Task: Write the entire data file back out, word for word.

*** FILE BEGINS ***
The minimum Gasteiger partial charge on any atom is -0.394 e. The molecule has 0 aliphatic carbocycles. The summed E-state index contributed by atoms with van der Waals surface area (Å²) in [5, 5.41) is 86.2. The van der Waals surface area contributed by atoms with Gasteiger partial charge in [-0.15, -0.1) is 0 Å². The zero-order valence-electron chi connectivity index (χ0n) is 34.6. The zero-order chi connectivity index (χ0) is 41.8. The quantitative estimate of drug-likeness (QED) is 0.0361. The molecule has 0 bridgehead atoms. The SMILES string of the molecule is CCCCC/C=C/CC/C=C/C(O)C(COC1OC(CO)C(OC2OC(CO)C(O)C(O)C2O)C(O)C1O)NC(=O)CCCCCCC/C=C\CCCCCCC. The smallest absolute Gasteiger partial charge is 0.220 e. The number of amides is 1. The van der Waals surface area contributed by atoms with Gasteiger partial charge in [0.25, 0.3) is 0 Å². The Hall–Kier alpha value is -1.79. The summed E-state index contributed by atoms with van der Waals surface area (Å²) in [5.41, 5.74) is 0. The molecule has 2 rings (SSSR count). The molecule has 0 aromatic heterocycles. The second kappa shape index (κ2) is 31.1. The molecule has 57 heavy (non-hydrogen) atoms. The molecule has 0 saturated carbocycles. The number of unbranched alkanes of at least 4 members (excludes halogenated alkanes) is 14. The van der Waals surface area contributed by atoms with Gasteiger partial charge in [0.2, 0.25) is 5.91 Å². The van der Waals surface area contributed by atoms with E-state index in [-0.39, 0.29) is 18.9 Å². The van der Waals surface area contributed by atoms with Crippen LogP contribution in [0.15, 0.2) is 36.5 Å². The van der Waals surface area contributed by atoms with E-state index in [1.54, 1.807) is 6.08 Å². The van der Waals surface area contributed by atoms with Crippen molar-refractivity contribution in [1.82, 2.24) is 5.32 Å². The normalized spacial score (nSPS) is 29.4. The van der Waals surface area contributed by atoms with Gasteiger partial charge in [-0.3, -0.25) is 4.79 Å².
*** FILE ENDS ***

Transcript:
The minimum Gasteiger partial charge on any atom is -0.394 e. The molecule has 0 aliphatic carbocycles. The summed E-state index contributed by atoms with van der Waals surface area (Å²) in [5, 5.41) is 86.2. The van der Waals surface area contributed by atoms with Gasteiger partial charge in [-0.15, -0.1) is 0 Å². The zero-order valence-electron chi connectivity index (χ0n) is 34.6. The zero-order chi connectivity index (χ0) is 41.8. The quantitative estimate of drug-likeness (QED) is 0.0361. The molecule has 0 bridgehead atoms. The SMILES string of the molecule is CCCCC/C=C/CC/C=C/C(O)C(COC1OC(CO)C(OC2OC(CO)C(O)C(O)C2O)C(O)C1O)NC(=O)CCCCCCC/C=C\CCCCCCC. The smallest absolute Gasteiger partial charge is 0.220 e. The number of amides is 1. The van der Waals surface area contributed by atoms with Gasteiger partial charge in [0.25, 0.3) is 0 Å². The Hall–Kier alpha value is -1.79. The summed E-state index contributed by atoms with van der Waals surface area (Å²) in [5.41, 5.74) is 0. The molecule has 2 rings (SSSR count). The molecule has 0 aromatic heterocycles. The second kappa shape index (κ2) is 31.1. The molecule has 57 heavy (non-hydrogen) atoms. The molecule has 0 saturated carbocycles. The number of unbranched alkanes of at least 4 members (excludes halogenated alkanes) is 14. The van der Waals surface area contributed by atoms with Gasteiger partial charge in [0.2, 0.25) is 5.91 Å². The van der Waals surface area contributed by atoms with E-state index in [-0.39, 0.29) is 18.9 Å². The van der Waals surface area contributed by atoms with Crippen LogP contribution in [0.15, 0.2) is 36.5 Å². The van der Waals surface area contributed by atoms with E-state index in [1.54, 1.807) is 6.08 Å². The van der Waals surface area contributed by atoms with Crippen molar-refractivity contribution in [1.82, 2.24) is 5.32 Å². The normalized spacial score (nSPS) is 29.4. The van der Waals surface area contributed by atoms with Gasteiger partial charge in [-0.3, -0.25) is 4.79 Å².